“B” is for “Blame someone else”

Yesterday, another show with the “B” word in the title, the second of this season, debuted on network television. This was sufficient news to create an AP story.  Not that anything isn’t sufficient news to create an AP story.

Anyway, the slant of this particular story intrigued me.  The debate of course is whether the word “bitch”, or even the insinuation thereof in the form of the letter “B”, is derogatory toward women, or if we’ve all moved on and accepted this term as something common and uncontroversial.

Defense the usage cited examples of the word being adopted as an empowering moniker by women themselves, and also noted that it was clearly a desperate play for attention anyway, not any kind of social statement. The network airing the shows is helmed by a woman, and this allows them to dip their toe into the pool of edgy without falling headlong into a sinkhole of controversy.

Critics worried that the acceptance of the television show titles was symptomatic, indicative of the larger assault on women; that this was just the birthday candle on the icing of the cake created by (male) Republicans taking aim at women’s reproductive rights and (male) right-wing commentators “freely” calling women “sluts” and “prostitutes.”

Since both shows made it clear that their respective “b-word” associated characters were to be portrayed as negative stereotypes, it appears this isn’t an attempt to “reclaim” the term in a positive light on behalf of strong, assertive women. And that’s something, unfortunately, women just aren’t quite ready to do for themselves.  Sure, we’ll affectionately exclaim “bitch!” to congratulate and pat our girlfriends on the back, or we’ll use the noun to reference those tough women we admire: “That bitch could take on any of ‘em!”  The same even goes for those other derogatory words aimed at women: Slut, whore, cunt.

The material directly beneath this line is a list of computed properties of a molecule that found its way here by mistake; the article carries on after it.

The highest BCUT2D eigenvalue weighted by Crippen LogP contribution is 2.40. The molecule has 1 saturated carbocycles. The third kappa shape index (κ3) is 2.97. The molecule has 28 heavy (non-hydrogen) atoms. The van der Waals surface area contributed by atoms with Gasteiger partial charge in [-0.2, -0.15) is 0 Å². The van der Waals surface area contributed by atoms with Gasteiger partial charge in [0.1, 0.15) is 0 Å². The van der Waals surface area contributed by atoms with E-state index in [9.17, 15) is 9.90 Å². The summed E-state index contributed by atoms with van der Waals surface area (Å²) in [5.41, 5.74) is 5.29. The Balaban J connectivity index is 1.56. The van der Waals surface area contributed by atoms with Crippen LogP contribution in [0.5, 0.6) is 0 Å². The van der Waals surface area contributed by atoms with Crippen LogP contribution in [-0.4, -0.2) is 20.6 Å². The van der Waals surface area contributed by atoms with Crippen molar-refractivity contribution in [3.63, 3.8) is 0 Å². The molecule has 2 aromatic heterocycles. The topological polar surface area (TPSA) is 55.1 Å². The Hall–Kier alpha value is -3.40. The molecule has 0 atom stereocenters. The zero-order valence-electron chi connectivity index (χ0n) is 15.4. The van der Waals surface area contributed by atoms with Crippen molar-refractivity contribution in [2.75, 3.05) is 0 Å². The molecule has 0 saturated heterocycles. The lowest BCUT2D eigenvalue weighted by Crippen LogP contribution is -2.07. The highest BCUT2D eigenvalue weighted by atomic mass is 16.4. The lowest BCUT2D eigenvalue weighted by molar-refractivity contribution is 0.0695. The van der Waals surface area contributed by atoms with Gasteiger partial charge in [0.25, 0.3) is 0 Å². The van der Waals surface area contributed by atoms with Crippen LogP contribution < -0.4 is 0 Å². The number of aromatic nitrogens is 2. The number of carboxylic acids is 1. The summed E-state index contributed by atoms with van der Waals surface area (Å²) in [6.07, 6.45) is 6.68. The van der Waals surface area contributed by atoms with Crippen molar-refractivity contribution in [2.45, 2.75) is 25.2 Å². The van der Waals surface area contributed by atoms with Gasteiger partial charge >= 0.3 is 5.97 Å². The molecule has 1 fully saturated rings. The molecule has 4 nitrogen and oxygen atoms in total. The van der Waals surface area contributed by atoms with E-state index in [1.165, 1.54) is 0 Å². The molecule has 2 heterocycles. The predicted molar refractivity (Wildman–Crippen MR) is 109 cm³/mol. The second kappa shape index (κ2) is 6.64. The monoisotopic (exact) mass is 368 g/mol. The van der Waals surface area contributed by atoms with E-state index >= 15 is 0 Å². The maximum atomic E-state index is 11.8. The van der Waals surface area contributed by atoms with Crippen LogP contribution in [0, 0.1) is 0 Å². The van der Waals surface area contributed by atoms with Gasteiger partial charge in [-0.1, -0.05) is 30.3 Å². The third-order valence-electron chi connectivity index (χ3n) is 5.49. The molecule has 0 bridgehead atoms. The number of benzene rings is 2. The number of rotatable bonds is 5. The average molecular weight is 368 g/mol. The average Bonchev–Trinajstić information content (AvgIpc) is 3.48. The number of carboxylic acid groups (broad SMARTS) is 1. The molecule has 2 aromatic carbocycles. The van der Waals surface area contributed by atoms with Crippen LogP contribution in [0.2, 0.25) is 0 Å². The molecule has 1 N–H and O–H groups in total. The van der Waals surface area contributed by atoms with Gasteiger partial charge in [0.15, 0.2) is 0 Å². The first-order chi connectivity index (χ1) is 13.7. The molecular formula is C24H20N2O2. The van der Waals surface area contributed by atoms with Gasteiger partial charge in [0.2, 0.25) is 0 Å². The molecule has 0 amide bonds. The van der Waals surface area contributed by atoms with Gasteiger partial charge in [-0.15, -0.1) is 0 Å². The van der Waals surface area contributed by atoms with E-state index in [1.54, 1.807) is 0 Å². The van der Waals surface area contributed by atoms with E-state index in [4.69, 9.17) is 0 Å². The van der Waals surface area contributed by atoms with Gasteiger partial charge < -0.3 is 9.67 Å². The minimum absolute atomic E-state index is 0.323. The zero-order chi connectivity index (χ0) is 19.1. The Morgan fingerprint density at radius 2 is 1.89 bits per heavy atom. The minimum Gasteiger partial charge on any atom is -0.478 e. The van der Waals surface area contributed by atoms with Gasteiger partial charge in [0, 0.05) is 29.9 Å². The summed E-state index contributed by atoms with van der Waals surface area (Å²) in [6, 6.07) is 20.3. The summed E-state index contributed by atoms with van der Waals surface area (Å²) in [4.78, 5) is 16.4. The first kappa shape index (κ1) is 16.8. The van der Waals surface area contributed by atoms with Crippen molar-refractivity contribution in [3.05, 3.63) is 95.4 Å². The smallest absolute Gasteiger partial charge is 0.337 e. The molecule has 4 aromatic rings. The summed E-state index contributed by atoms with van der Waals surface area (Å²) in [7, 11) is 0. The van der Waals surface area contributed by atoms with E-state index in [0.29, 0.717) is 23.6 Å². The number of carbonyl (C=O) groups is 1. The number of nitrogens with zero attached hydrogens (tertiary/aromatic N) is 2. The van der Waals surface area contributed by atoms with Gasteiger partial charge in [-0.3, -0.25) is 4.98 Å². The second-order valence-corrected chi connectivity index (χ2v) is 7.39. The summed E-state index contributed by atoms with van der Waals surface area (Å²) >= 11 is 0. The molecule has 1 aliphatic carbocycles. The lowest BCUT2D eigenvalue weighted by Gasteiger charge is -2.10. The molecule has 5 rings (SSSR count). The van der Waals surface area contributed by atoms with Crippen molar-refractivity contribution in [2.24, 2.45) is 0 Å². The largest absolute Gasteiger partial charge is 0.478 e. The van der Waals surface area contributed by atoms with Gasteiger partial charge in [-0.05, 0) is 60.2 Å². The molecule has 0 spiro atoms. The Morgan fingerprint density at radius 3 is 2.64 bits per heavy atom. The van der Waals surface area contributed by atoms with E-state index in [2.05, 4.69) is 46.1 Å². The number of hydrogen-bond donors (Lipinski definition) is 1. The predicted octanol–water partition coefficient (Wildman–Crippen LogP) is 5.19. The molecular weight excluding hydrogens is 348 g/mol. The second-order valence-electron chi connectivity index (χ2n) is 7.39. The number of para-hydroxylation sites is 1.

But it’s still obvious that even more than we want to defang these words and take away their power to wound us, we want to make sure we have them available as sharp barbs of our own to throw at one another.  We don’t really want men to stop aiming these slurs at us and meaning it, because if they did then the same slurs we hurl at one another in our anger and insecurity would have no impact.  Women must be willing to admit that we are the ones who aren’t willing to beat our swords into plowshares.

That’s why the wider cultural response to the Trayvon Martin shooting irked me.  Tragedy acknowledged and set aside, the hysteria about the nature of the tragedy was disingenuous.  The media hyped a narrative where white hostility and prejudice resulted in black death, as if this was the prevailing danger and derogatory cultural influence affecting young black males.  As if young black males weren’t out-posturing each other into early graves in every urban center of America.  We know this to be the case; so much so that we can’t even muster any outrage over it any more.  So we can only take exception when the violence comes from outside the self-destructive demographic.

Whoever “we” are, we need to acknowledge that we are always our own worst enemies.

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